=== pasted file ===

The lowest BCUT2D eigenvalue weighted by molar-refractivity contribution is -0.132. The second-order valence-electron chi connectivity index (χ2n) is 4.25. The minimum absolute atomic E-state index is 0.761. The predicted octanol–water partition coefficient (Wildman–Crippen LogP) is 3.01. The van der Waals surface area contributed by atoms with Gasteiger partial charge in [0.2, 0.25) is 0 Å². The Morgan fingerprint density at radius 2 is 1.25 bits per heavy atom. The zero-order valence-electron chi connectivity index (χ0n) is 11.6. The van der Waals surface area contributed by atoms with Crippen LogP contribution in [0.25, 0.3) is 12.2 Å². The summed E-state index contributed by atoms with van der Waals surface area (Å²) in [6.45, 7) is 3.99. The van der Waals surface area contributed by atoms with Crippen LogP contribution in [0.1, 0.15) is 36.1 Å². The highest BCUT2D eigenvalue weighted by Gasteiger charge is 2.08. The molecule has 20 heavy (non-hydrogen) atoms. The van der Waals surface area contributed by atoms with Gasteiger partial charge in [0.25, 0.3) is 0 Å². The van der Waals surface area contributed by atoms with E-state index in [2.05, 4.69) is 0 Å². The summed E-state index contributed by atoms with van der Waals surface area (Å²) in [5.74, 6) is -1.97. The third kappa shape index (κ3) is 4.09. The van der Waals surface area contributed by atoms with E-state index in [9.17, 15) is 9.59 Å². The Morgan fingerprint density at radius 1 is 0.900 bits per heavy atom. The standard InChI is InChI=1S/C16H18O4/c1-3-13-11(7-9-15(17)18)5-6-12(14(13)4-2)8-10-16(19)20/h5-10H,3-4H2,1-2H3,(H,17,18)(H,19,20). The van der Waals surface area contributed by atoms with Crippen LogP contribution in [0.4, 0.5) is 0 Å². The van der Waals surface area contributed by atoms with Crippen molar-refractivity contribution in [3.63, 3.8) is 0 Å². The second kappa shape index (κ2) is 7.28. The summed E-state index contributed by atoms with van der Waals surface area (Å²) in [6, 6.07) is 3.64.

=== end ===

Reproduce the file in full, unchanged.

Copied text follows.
The lowest BCUT2D eigenvalue weighted by molar-refractivity contribution is -0.132. The second-order valence-electron chi connectivity index (χ2n) is 4.25. The minimum absolute atomic E-state index is 0.761. The predicted octanol–water partition coefficient (Wildman–Crippen LogP) is 3.01. The van der Waals surface area contributed by atoms with Gasteiger partial charge in [0.2, 0.25) is 0 Å². The Morgan fingerprint density at radius 2 is 1.25 bits per heavy atom. The zero-order valence-electron chi connectivity index (χ0n) is 11.6. The van der Waals surface area contributed by atoms with Crippen LogP contribution in [0.25, 0.3) is 12.2 Å². The summed E-state index contributed by atoms with van der Waals surface area (Å²) in [6.45, 7) is 3.99. The van der Waals surface area contributed by atoms with Crippen LogP contribution in [0.1, 0.15) is 36.1 Å². The highest BCUT2D eigenvalue weighted by Gasteiger charge is 2.08. The molecule has 20 heavy (non-hydrogen) atoms. The van der Waals surface area contributed by atoms with Gasteiger partial charge in [0.25, 0.3) is 0 Å². The van der Waals surface area contributed by atoms with E-state index in [2.05, 4.69) is 0 Å². The summed E-state index contributed by atoms with van der Waals surface area (Å²) in [5.74, 6) is -1.97. The third kappa shape index (κ3) is 4.09. The van der Waals surface area contributed by atoms with E-state index in [9.17, 15) is 9.59 Å². The Morgan fingerprint density at radius 1 is 0.900 bits per heavy atom. The standard InChI is InChI=1S/C16H18O4/c1-3-13-11(7-9-15(17)18)5-6-12(14(13)4-2)8-10-16(19)20/h5-10H,3-4H2,1-2H3,(H,17,18)(H,19,20). The van der Waals surface area contributed by atoms with Crippen LogP contribution in [0.4, 0.5) is 0 Å². The van der Waals surface area contributed by atoms with Crippen molar-refractivity contribution in [3.63, 3.8) is 0 Å². The second kappa shape index (κ2) is 7.28. The summed E-state index contributed by atoms with van der Waals surface area (Å²) in [6, 6.07) is 3.64.